Center back: Matt Miazga, Reading (on loan from Chelsea)
Among the pool of young center backs, 23-year-old Miazga isn't just the one with the most upside; he's also the one most ready to plug-and-play right now. The Chelsea player is imposing at 6-foot-4, composed for his age, and has consistently shown the ability and confidence to play out from the back. Miazga has some distance to go, but even as a teenager with the New York Red Bulls, he demonstrated no fear in going against the likes of David Villa and Sebastian Giovinco in MLS.

Center back: John Brooks, Wolfsburg
A regular starter in the Bundesliga with Wolfsburg, Brooks' time with the national team has been defined by tremendous highs (his World Cup goal vs. Ghana) and catastrophic lows (his role in the humiliating 4-0 World Cup qualifying loss in Costa Rica). That said, Brooks remains a sure-fire starter at present and will likely serve as the veteran leader alongside a less-experienced partner such as Miazga, Cameron Carter-Vickers or Aaron Long.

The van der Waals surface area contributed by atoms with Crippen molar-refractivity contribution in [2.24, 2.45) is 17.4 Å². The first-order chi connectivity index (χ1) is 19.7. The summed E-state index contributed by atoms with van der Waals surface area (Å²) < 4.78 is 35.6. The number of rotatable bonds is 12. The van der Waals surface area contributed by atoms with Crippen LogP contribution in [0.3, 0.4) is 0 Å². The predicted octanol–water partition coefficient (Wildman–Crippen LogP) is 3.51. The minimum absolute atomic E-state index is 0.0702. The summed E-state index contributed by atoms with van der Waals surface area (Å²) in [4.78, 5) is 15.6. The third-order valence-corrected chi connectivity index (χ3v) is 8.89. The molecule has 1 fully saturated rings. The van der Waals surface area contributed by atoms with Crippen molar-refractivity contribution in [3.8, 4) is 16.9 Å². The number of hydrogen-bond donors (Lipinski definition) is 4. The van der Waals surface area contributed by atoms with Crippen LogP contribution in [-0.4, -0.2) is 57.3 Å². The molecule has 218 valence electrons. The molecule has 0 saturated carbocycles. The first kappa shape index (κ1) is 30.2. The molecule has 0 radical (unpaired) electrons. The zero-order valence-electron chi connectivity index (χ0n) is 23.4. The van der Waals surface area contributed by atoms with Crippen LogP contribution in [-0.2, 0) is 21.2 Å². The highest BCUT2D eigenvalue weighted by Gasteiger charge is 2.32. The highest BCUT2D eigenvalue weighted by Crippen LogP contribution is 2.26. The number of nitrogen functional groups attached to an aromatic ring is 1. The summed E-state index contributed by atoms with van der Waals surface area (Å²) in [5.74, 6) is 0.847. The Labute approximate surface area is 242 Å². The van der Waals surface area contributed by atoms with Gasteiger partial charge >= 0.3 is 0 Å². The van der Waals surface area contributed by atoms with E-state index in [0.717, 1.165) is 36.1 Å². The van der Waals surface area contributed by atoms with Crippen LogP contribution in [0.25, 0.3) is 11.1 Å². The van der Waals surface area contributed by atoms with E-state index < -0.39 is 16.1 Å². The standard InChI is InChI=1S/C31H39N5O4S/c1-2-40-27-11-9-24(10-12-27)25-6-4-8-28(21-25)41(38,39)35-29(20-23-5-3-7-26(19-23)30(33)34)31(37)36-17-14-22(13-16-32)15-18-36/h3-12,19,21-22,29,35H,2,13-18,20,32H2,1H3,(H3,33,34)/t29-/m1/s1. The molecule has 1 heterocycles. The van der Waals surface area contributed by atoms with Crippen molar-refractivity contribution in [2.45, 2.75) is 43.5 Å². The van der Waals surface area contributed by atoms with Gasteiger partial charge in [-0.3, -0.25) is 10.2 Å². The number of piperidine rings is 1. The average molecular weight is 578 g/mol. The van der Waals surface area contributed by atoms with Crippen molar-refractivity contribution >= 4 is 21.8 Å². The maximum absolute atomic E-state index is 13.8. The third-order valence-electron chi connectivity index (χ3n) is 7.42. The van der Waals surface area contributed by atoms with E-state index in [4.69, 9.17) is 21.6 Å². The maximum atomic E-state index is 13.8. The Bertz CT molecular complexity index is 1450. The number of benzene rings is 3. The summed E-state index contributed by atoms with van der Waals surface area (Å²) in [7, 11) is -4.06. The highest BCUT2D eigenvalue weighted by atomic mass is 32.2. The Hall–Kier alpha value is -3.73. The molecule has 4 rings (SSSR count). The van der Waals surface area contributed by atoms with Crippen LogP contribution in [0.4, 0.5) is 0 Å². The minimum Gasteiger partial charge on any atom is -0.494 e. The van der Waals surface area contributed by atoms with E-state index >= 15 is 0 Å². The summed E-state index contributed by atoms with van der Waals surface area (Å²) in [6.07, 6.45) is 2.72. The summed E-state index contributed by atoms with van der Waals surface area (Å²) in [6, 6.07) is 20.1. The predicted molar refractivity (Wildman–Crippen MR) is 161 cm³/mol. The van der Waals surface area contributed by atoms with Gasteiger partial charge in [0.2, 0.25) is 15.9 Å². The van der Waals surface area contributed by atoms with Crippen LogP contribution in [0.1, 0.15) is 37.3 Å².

Left back: Fabian Johnson, Borussia Monchengladbach
Remember him? The German-American, who was snubbed for the do-or-die World Cup qualifiers in October 2017 by Bruce Arena, remains the best option at the position and should soon return to the side under Berhalter. The 2022 World Cup might be beyond him (he turned 31 in December), but Johnson, who is starting regularly at Borussia Monchengladbach, gets the nod over young/raw Antonee Robinson and MLS duo Jorge Villafana and Greg Garza.

Defensive midfielder: Weston McKennie, Schalke 04